Modeling Radar Attenuation by a Low Melting Layer With Optimized Model Parameters at C-Band

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Modeling Radar Attenuation by a Low Melting Layer With Optimized Model Parameters at C-Band. / von Lerber, Annakaisa; Moisseev, Dmitri; Leinonen, Jussi; Koistinen, Jarmo; Hallikainen, Martti T.

In: IEEE Transactions on Geoscience and Remote Sensing, Vol. 53, No. 2, 02.2015, p. 724-737.

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von Lerber, Annakaisa ; Moisseev, Dmitri ; Leinonen, Jussi ; Koistinen, Jarmo ; Hallikainen, Martti T. / Modeling Radar Attenuation by a Low Melting Layer With Optimized Model Parameters at C-Band. In: IEEE Transactions on Geoscience and Remote Sensing. 2015 ; Vol. 53, No. 2. pp. 724-737.

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@article{e4975344f28942a5a0b5f5eb8a5508dc,
title = "Modeling Radar Attenuation by a Low Melting Layer With Optimized Model Parameters at C-Band",
abstract = "At northern latitudes, it is not uncommon for a melting layer of precipitation to touch or be close to the ground. For a low elevation angle, radio waves from a surveillance weather radar scan can travel a long distance through a melting layer. The resulting attenuation can be significant and must be taken into account when radar observations are interpreted. In this paper, we use a melting layer model to derive the relations between the specific attenuation caused by propagation through a melting layer and the reflectivity factor associated with this layer. The relations derived in this paper are based on modeled attenuation values for a variety of conditions and input parameters, i.e., rain rate, snow density, and rain drop size distribution parameters. The model parameters were constrained by vertically pointing Doppler C-band radar measurements of two events. The fitting procedure is presented for two different cases, of unrimed and rimed snow, and case-specific estimates of the expected attenuation of the horizontal scanning are suggested. Based on measurements of precipitation collected on December 10, 2011, by the University of Helsinki Kumpula radar, we also demonstrate that radar signal attenuation due to propagation through a low melting layer can be on the order of 7 dB or higher over a distance of 40 km.",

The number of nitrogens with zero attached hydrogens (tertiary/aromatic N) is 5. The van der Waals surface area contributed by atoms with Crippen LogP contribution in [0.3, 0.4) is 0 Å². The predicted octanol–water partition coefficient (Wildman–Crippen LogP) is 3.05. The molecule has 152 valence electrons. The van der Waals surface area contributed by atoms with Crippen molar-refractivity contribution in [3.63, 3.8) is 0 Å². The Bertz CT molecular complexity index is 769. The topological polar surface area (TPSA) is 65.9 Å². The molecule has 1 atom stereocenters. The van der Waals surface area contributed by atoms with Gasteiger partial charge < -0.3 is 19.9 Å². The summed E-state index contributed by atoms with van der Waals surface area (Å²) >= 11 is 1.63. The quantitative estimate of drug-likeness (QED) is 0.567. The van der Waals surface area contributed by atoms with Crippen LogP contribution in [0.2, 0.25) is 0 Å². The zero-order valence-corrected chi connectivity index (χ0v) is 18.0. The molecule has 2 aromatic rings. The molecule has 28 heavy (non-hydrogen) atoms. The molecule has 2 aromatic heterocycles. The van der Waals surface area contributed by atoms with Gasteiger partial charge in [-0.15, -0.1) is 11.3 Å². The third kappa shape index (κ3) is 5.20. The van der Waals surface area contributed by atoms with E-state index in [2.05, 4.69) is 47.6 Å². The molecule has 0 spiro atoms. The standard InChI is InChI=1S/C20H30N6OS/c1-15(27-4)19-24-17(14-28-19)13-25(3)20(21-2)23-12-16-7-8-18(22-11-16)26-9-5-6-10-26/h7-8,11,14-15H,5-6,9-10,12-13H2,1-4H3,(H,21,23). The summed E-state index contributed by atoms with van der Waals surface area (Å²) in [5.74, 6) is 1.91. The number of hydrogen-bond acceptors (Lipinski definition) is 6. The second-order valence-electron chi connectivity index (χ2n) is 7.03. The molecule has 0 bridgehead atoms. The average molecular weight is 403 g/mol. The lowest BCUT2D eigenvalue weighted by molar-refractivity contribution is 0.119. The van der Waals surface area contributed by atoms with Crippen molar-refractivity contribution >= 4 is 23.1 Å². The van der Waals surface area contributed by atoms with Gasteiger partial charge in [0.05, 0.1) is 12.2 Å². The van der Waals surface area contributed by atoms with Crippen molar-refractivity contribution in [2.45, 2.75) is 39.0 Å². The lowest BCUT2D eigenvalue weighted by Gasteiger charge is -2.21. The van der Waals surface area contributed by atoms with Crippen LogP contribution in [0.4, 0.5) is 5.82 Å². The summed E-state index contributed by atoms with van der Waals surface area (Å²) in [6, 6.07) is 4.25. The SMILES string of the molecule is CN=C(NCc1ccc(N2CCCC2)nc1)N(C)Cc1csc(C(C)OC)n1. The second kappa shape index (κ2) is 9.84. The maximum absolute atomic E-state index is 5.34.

keywords = "Meteorological radar, propagation losses, IN-SITU VERIFICATION, MICROPHYSICAL PROCESSES, HYDROMETEOR CLASSIFICATION, 2-WAVELENGTH RADAR, PART I, PRECIPITATION, SNOWFLAKES, BACKSCATTERING, PROPAGATION, SNOW",
author = "{von Lerber}, Annakaisa and Dmitri Moisseev and Jussi Leinonen and Jarmo Koistinen and Hallikainen, {Martti T.}",
year = "2015",
month = "2",
doi = "10.1109/TGRS.2014.2327148",
language = "English",
volume = "53",
pages = "724--737",
journal = "IEEE Transactions on Geoscience and Remote Sensing",
issn = "0196-2892",
number = "2",

}

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TY - JOUR

T1 - Modeling Radar Attenuation by a Low Melting Layer With Optimized Model Parameters at C-Band

AU - von Lerber, Annakaisa

AU - Moisseev, Dmitri

AU - Leinonen, Jussi

AU - Koistinen, Jarmo

AU - Hallikainen, Martti T.

PY - 2015/2

Y1 - 2015/2